In a sign of their increasing frustration with global efforts to ensure that all people everywhere will have access to COVID-19 vaccines, several developing countries have asked other members of the World Trade Organization (WTO) to join them in a sweeping waiver of the intellectual property (IP) rights relating to those vaccines. Their waiver request raises anew the recurring debate within the WTO over the right balance between the protection of IP rights and access in poorer countries to urgently needed medicines. But the last thing the WTO needs is another debate over perceived trade obstacles to public health.
Unless WTO members reach a consensus, the multilateral trading system may be further complicated by a delay like that in resolving the two‐decades‐old dispute between developed and developing countries over the compulsory licensing and generic distribution of HIV/AIDS drugs. A new and contentious “North‐South” political struggle definitely would not be in the interest of the developed countries, the developing countries, the pharmaceutical companies, or the WTO. Certainly it would not be in the interest of the victims and potential victims of COVID-19.
In early October 2020, India and South Africa asked the members of the WTO to waive protections in WTO rules for patents, copyrights, industrial designs, and undisclosed information (trade secrets) in relation to the “prevention, containment or treatment of COVID-19 … until widespread vaccination is in place globally, and the majority of the world’s population has developed immunity.”1 India and South Africa want to give all WTO members freedom to refuse to grant or enforce patents and other IP rights relating to COVID-19 vaccines, drugs, diagnostics, and other technologies for the duration of the pandemic.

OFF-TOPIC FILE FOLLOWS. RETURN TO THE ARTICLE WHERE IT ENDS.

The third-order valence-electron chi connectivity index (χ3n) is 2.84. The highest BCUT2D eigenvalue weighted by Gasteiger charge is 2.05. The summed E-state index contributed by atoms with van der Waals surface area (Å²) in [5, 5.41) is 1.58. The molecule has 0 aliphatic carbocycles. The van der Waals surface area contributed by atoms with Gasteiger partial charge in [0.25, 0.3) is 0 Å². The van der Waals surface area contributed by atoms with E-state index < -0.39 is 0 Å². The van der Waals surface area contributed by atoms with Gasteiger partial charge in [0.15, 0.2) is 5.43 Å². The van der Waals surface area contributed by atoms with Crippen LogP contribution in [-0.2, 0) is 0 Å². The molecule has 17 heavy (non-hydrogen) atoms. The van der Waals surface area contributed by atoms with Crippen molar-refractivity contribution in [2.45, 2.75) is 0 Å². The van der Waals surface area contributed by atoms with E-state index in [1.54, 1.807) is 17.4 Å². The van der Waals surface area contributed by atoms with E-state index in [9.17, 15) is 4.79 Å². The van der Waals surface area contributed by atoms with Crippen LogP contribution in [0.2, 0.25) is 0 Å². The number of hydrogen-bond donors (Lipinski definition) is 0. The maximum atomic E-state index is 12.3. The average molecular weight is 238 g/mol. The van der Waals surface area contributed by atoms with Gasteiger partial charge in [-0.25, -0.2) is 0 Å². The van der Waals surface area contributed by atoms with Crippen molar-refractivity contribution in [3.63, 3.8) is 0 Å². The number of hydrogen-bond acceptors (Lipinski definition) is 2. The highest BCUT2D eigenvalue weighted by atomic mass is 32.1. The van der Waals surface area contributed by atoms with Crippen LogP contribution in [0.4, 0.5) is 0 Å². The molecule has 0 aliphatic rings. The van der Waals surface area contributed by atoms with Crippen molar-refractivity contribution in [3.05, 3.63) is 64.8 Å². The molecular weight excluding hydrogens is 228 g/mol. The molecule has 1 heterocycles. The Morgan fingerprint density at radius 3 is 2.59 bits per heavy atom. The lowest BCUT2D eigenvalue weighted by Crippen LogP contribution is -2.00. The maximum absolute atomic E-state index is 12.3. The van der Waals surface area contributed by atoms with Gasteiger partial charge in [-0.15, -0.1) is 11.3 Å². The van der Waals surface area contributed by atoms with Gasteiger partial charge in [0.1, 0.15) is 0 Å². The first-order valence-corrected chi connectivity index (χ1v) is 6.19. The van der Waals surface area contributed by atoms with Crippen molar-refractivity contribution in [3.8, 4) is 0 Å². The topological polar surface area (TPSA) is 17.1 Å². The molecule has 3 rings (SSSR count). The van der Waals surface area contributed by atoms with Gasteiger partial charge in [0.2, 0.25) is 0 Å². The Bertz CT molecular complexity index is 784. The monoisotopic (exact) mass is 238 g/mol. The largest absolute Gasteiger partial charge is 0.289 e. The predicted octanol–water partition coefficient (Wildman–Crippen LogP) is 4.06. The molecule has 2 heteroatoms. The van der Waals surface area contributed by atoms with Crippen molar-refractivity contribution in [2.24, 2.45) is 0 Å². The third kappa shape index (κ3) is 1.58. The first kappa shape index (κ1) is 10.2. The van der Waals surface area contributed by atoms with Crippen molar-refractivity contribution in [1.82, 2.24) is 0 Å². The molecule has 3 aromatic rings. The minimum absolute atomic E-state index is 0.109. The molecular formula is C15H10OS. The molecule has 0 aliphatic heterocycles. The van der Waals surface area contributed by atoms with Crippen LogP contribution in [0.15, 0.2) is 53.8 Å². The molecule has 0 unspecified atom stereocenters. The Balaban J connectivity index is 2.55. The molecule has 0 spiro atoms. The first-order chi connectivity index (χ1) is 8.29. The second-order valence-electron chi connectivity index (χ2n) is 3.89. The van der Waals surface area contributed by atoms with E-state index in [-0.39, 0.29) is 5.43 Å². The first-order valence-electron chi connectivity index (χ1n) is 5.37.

In requesting the waiver, India and South Africa have argued that “an effective response to the COVID-19 pandemic requires rapid access to affordable medical products including diagnostic kits, medical masks, other personal protective equipment and ventilators, as well as vaccines and medicines for the prevention and treatment of patients in dire need.” They have said that “as new diagnostics, therapeutics and vaccines for COVID-19 are developed, there are significant concerns, how these will be made available promptly, in sufficient quantities and at affordable prices to meet global demand.”2
Later in October, the members of the WTO failed to muster the required consensus to move forward with the proposed waiver. The European Union, the United States, the United Kingdom, and other developed countries opposed the waiver request.3 One WTO delegate, from the United Kingdom, described it as “an extreme measure to address an unproven problem.”4 A spokesperson for the European Union explained, “There is no evidence that intellectual property rights are a genuine barrier for accessibility of COVID‐19‐related medicines and technologies.”5 In the absence of a consensus, WTO members have decided to postpone further discussion of the proposed waiver until early 2021.
Balancing IP Rights and Access to Medicines Not New to WTO
This waiver controversy comes nearly two decades after the end of the long battle in the multilateral trading system over access to HIV/AIDS drugs. At the height of the HIV/AIDS crisis at the turn of the century, numerous countries, including especially those from sub‐Saharan Africa, could not afford the high‐priced HIV/AIDS drugs patented by pharmaceutical companies in developed countries. Having spent billions of dollars on developing the drugs, the patent holders resisted lowering their prices. The credibility of the companies, the countries that supported them, and the WTO itself were all damaged by an extended controversy over whether patent rights should take precedence over providing affordable medicines for people afflicted by a lethal disease.